Since so many of the shows I regularly watch are on hiatus these days, I’ve been watching a crapload of movies – some of them good, most of them bad.
Today’s double feature special visits two opposite sides of the spectrum; on one hand, a drama that’s definitely not your average, run-of-the-mill family story. On the other, a silly ‘comedy’ which wasn’t really funny but still mindless, enjoyable fun.
On with the serious (and higher-rated) one first.
The plot is quite interesting and different: a young mother has been held captive for the last seven years in some awful guy (Old Nick)’s garden shed, which is transformed into a tiny living space for her and her young son, Jack. In her effort to raise Jack as best she can under these circumstances in their tight living arrangements, euphemistically called “Room“, she teaches him a very skewed version of the world, in which the only reality exists within the four walls of the 10×10 foot space, and everything seen in their tiny TV set is make-believe. Their captor pays them regular visits to bring supplies and have sex with Ma, but that’s as far as their contact with the outside world goes.
The first half of the movie does a great job at depicting the uncomfortably claustrophobic reality of the mother and son. As Jack gets older, Ma gets more and more desperate. Although she’s tried to provide him a life as close to normal as possible, it’s clearly not working. Jack may be light years away from being like other spoiled kids his own age, but he’s still the sole focus of this young girl’s life; given the complete absence of outside distractions, having the only adult in his life dote on him 24/4 makes him, in a way, more spoiled than any other 5 year old. He sulks when he doesn’t get his way and throws a tantrum when his unimpressive birthday cake lacks candles.
Maybe both Ma and Jack’s demeanor are very realistic; I wouldn’t know, as I can’t even imagine being in either character’s shoes. Brie Larson’s subdued performance is excellent, but the boy just gets on my nerves. I’m not exactly a kids person, and I relate to the mother more than I do the kid. As much as I feel sorry for poor Jack, he mostly just annoys me.
When Ma starts trying to explain to Jack that there’s more to the world than what he’s known all his life, he’s naturally in denial. Her frustration isn’t enough to discourage her from revealing the truth to him. He’s old enough to understand now, and he’s their only hope of ever getting out of Room. When Old Nick tries to go for Jack after a night in Ma’s bed and she tries to stop him, he retaliates by turning the electricity off. She hatches a plan to set Jack free: he has to pretend he’s really sick so Nick can get him to a hospital. When that plan fails, she concocts a much riskier back-up plan: Jack will have to play dead. She will roll him up in the carpet, and when Nick loads him up on the bed of his truck to go bury him somewhere, he’ll jump off the truck and run to the first person he sees.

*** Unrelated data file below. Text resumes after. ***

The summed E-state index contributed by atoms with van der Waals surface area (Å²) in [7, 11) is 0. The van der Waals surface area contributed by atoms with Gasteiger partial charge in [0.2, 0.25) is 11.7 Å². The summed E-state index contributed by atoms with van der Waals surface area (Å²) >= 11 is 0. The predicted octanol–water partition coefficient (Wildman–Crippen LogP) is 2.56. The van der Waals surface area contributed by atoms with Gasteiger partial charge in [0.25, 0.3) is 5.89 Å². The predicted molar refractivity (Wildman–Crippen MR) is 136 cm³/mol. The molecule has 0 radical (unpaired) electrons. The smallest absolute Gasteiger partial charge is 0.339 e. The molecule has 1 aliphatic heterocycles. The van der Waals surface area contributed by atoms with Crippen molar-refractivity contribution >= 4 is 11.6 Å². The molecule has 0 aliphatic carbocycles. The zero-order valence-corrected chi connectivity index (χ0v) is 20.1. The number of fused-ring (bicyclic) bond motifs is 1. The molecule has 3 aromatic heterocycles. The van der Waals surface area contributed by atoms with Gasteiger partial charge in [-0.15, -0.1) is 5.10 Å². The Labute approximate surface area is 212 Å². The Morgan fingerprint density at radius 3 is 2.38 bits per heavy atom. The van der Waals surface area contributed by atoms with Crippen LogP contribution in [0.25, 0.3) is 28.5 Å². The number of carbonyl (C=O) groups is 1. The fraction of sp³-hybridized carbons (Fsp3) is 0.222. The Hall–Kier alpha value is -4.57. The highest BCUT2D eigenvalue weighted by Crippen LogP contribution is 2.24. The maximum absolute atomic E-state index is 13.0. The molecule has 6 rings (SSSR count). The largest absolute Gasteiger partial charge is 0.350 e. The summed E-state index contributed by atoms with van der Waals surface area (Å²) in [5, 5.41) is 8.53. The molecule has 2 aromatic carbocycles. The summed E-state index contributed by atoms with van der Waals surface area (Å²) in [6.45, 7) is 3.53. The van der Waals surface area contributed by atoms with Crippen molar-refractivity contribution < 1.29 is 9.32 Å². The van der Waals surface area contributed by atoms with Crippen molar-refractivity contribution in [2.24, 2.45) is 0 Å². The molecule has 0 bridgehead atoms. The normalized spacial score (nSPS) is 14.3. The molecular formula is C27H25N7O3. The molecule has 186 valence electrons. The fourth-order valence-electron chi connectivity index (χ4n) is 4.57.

Although momentarily frozen, mesmerized by seeing grass, houses, roads, cars and just about everything else outside of Room he never even knew existed before this moment, Jack finally makes his escape. Despite a small glitch, he manages to approach a dog-walking good Samaritan, which eventually gets the police involved. Ma is discovered, Old Nick is brought into custody, and the two can finally have normal lives again.
Or can they?
As hard as it is for Ma to readjust to the family life she’d been denied for the past 7 years, it’s all the more difficult for Jack, who’s never known any other reality than that of Room. Her parents are divorced, her father can’t even look at her son, her mother is reserved and a bit uptight, and all the media frenzy isn’t making things any easier. Jack is overwhelmed and constantly scared of his new environment. His Stockholm Syndrome symptoms are evident and completely understandable, and Ma falters between trying to adjust to normal life and being resentful over what she’s lost.
The second half of the movie centers around their struggle to fit into the world from scratch. It’s heartbreaking at times, frustrating at others, and at the end of the day it’s completely new to all parties involved: Ma, who’s spent her entire adult life locked up in Room, Jack, who’s on a constant learning curve, even the grandma, who had to move on with her own life since her daughter got snatched away and now has to contend with a sulky 20-something and a grandson who’s far from normal.